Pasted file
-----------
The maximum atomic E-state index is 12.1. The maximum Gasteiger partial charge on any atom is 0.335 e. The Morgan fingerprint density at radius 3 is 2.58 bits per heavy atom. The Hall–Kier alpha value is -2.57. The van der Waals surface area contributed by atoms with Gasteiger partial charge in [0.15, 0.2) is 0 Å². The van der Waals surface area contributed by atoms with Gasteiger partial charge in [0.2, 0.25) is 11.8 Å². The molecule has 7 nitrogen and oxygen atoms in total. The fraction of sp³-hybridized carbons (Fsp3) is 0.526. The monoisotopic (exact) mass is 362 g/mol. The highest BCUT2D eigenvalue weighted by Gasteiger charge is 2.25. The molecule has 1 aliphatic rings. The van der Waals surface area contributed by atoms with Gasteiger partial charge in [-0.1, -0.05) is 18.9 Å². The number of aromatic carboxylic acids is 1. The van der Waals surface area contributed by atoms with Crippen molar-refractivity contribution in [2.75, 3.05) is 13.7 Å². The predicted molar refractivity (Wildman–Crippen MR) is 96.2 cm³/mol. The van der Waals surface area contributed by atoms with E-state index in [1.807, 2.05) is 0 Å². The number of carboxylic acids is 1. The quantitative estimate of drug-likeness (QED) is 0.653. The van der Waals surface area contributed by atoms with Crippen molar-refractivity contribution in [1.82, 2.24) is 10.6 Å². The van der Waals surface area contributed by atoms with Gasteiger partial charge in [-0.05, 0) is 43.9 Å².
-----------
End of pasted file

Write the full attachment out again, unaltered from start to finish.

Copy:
The maximum atomic E-state index is 12.1. The maximum Gasteiger partial charge on any atom is 0.335 e. The Morgan fingerprint density at radius 3 is 2.58 bits per heavy atom. The Hall–Kier alpha value is -2.57. The van der Waals surface area contributed by atoms with Gasteiger partial charge in [0.15, 0.2) is 0 Å². The van der Waals surface area contributed by atoms with Gasteiger partial charge in [0.2, 0.25) is 11.8 Å². The molecule has 7 nitrogen and oxygen atoms in total. The fraction of sp³-hybridized carbons (Fsp3) is 0.526. The monoisotopic (exact) mass is 362 g/mol. The highest BCUT2D eigenvalue weighted by Gasteiger charge is 2.25. The molecule has 1 aliphatic rings. The van der Waals surface area contributed by atoms with Gasteiger partial charge in [-0.1, -0.05) is 18.9 Å². The number of aromatic carboxylic acids is 1. The van der Waals surface area contributed by atoms with Crippen molar-refractivity contribution in [2.75, 3.05) is 13.7 Å². The predicted molar refractivity (Wildman–Crippen MR) is 96.2 cm³/mol. The van der Waals surface area contributed by atoms with E-state index in [1.807, 2.05) is 0 Å². The number of carboxylic acids is 1. The quantitative estimate of drug-likeness (QED) is 0.653. The van der Waals surface area contributed by atoms with Crippen molar-refractivity contribution in [1.82, 2.24) is 10.6 Å². The van der Waals surface area contributed by atoms with Gasteiger partial charge in [-0.05, 0) is 43.9 Å².